However, what became surprisingly apparent quite quickly was that it was an unexpectedly fun and engaging drive when pushed hard through the lumps, bumps, cracks and imperfections of winding provincial back roads and routes less travelled. The Tucson may not be the most luxurious, refined, powerful or best looking of Hyundai’s crossover SUV range, but while it initially felt like drawing the shortest straw when allocated at the start of the recent multi-vehicle Hyundai driving event, the Tucson’s charms soon had one ignoring several car swap points for a few more kilometer in its company.
First introduced for 2010, the second generation Tucson’s corporate ‘fluidic sculpture’ design language has been sharpened for its 2014 mid-life face-lift. Tall, wide and compact in length, the Tucson’s defined side character lines and rear haunches lend it a greater sense of on road presence than its predecessor. The Tucson’s high flanks are visually reduced by its side character lines and its lower body black cladding, which also serves to hint at possible or potential rugged off-road ability. Emphasizing a sense of flowing lines, the Tucson’s door handles are linked with a prominent character line, while an upper and more defined line rises across the haunches and top of the rear light clusters, before descending to frame the license plate.
More visually complex than its similarly popular Kia Sportage cousin, the Hyundai Tucson’s bold lines and sharp edges are somewhat of an acquired taste. Central to the Tucson’s design is its wide and gaping trapezoidal grille, from which its wraparound lights, side character lines, defined bonnet and lower intake designs stretch back. A gently sloping roof is topped with metallic rails and a short tailgate spoiler, while the Tucson’s cabin silhouette features a simple three pane glass arrangement per side, with rising outline ending with sharp raised wedge shapes. Driven with the more luxurious Limited trim version, the Tucson rides on 225/55 R18 footwear, which helps fill out its muscular side wings and tall and rising waistline.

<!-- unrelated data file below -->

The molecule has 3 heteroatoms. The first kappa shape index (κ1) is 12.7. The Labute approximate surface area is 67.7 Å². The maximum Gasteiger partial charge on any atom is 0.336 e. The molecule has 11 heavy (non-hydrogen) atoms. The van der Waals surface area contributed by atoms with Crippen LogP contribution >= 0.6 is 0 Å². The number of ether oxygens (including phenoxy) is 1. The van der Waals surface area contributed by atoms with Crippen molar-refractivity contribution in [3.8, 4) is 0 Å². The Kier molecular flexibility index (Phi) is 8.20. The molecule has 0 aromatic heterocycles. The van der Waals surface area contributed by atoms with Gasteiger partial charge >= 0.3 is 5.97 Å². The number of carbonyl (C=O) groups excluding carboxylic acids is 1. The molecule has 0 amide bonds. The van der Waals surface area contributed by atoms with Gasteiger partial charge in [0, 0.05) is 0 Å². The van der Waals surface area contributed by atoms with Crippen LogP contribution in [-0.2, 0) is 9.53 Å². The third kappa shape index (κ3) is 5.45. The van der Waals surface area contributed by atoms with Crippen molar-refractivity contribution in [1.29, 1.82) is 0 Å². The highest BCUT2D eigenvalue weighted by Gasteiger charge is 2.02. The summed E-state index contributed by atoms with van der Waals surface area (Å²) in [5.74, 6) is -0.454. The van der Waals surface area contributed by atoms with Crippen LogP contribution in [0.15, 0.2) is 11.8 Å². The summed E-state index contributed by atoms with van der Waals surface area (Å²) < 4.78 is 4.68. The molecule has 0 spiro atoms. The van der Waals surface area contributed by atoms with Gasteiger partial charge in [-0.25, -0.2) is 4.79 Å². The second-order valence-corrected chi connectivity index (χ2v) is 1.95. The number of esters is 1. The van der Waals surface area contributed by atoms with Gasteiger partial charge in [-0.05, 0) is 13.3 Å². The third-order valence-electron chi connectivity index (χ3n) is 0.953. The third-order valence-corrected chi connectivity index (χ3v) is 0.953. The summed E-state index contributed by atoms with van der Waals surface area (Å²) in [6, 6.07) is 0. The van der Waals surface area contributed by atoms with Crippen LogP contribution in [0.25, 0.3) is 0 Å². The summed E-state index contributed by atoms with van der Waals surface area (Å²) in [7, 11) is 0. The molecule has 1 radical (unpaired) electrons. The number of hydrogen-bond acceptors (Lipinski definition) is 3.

Offered with a choice of 2- and 2.4-litre four-cylinder engines mated to 6-speed manual or automatic gearbox options and front or part-time four-wheel-drive, the driven Tucson was the top of the line 2.4 auto all-paw driver. Developing 174BHP at 6000rpm and 167lb/ft torque at 4000rpm, the featured Tucson’s 10-second 0-100km/h acceleration time and 192km/h top speed are respectably timely, if not scintillating headline figures. Responsive off-the-line, the Tucson feels perky at urban speeds, but isn’t particularly urgent when driven in a half-hearted manner when road speeds pick up. The Tucson 2.4 however responds well to a more committed approach to gear changes and throttle inputs, as one ekes out every last horsepower to cover ground in a brisk fashion.
And that is where the Tucson 2.4 AWD is at its most impressively and engagingly best, when driven at the ragged edge of its performance envelope, when it covers narrow, snaking, sprawling, imperfect and desolate countryside lanes at a truly and unexpectedly swift pace. While its engine is refined and progressive as it builds to peak torque and power, and its automatic gearbox is smooth and timely – is not snappily responsive through gears – but one found the Tucson 2.4 to be particularly cooperative when being hustled by the metaphorical scruff of its collar. While it isn’t fair to label the Tucson 2.4 as an outright ‘slow’ car, but with its compact size, respectable but modest performance and relatively light weight, is however one of few crossover SUVs which delivers the feel-good thrills of driving a well-sorted but slow and small car fast.